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Lev
Lev, Tax Advisor
Category: Tax
Satisfied Customers: 29579
Experience:  Taxes, Immigration, Labor Relations
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My ex-husband failed to pay payroll taxes in 2011 in the amount of 3800 family bus

Customer Question

my ex-husband failed to pay payroll taxes in 2011 in the amount of 3800 for the family business that we jointly filed in 2011. he has always claimed a loss on a business which does half a mill in sales (micro-brewery)... he set up agreement and is currently paying on a quarterly basis. I went back to teaching this year and had my refund levied by the IRS for taxes. I called the IRS to find out why they took my refund and they have now issued a 10 day notice to levy my paycheck......he gives me no money and the divorce so far this year has cost me over 10,000 due to child custody issues. if they levy my paycheck i will be unable to pay rent, my bills, and the outstanding lawyer bill i have already incurred.
Since there is already an agreement for this owed tax...should I try to negotiate with IRS separately or
should I have his tax lawyer add my files to his ongoing agreement. sin.....
I thought they couldnt take my money for something they already have an agreement on what
Submitted: 2 years ago.
Category: Tax
Expert:  Lev replied 2 years ago.
Many married taxpayers choose to file a joint tax return because of certain benefits this filing status allows. Both taxpayers are jointly and individually responsible for the tax and any interest or penalty due on the joint return even if they later divorce. This is true even if a divorce decree states that a former spouse will be responsible for any amounts due on previously filed joint returns. One spouse may be held responsible for all the tax due even if all the income was earned by the other spouse.So - because you filed a joint tax return - you have SAME liability as your spouse - and you may apply for the same installment payment agreement. The agreement which your ex-spouse signed covers his liability but not yours...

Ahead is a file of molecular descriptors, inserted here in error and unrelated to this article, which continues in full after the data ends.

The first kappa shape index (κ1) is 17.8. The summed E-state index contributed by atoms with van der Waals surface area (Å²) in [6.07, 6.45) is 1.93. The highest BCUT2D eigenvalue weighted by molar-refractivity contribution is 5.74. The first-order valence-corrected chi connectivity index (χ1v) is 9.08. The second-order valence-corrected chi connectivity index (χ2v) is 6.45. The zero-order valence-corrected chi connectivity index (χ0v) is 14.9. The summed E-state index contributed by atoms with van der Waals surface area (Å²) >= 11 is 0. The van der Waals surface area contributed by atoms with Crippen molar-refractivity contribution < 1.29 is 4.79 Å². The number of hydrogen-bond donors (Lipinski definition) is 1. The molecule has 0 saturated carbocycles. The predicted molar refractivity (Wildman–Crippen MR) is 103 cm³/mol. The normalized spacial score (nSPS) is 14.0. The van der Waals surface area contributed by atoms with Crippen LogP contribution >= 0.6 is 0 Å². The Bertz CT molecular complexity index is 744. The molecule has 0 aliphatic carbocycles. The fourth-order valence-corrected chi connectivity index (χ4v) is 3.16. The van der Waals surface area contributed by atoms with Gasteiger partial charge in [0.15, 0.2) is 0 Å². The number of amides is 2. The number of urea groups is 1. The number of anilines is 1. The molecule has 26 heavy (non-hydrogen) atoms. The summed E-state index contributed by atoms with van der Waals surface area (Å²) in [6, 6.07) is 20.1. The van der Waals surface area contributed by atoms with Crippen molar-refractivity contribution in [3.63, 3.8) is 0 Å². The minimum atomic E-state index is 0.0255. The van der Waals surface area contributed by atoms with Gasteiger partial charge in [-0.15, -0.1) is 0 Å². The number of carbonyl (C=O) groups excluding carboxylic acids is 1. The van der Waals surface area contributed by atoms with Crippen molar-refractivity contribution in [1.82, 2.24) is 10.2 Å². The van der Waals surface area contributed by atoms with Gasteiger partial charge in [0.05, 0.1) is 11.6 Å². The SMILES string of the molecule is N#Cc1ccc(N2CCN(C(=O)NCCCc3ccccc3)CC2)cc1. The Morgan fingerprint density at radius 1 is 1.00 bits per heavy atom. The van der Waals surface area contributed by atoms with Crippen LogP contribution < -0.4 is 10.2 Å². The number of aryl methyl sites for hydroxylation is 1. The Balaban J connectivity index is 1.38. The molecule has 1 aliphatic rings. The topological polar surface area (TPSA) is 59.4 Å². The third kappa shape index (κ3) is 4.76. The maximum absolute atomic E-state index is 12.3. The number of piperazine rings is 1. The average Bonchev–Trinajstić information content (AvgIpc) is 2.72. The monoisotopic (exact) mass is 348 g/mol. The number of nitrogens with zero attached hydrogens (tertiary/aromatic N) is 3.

Expert:  Lev replied 2 years ago.
If you do not want the IRS to garnish your income - you woudl need to apply for the installment payment agreement.Unfortunately - there is nothing we may do...if a levy on your wages is causing an immediate economic hardship, the levy may be released. A levy release does not mean you are exempt from paying the balance. The IRS will work with you to establish payment plans or take other steps to help you pay off the balance. To help ensure quick action, please have the fax number available for the bank or employer office that is processing the levy.
Expert:  Lev replied 2 years ago.
You may ask an IRS manager to review your case, or you may request a Collection Due Process hearing with the Office of Appeals by filing a request for a Collection Due Process hearing with the IRS office listed on your notice. You must file your request within 30 days of the date on your notice.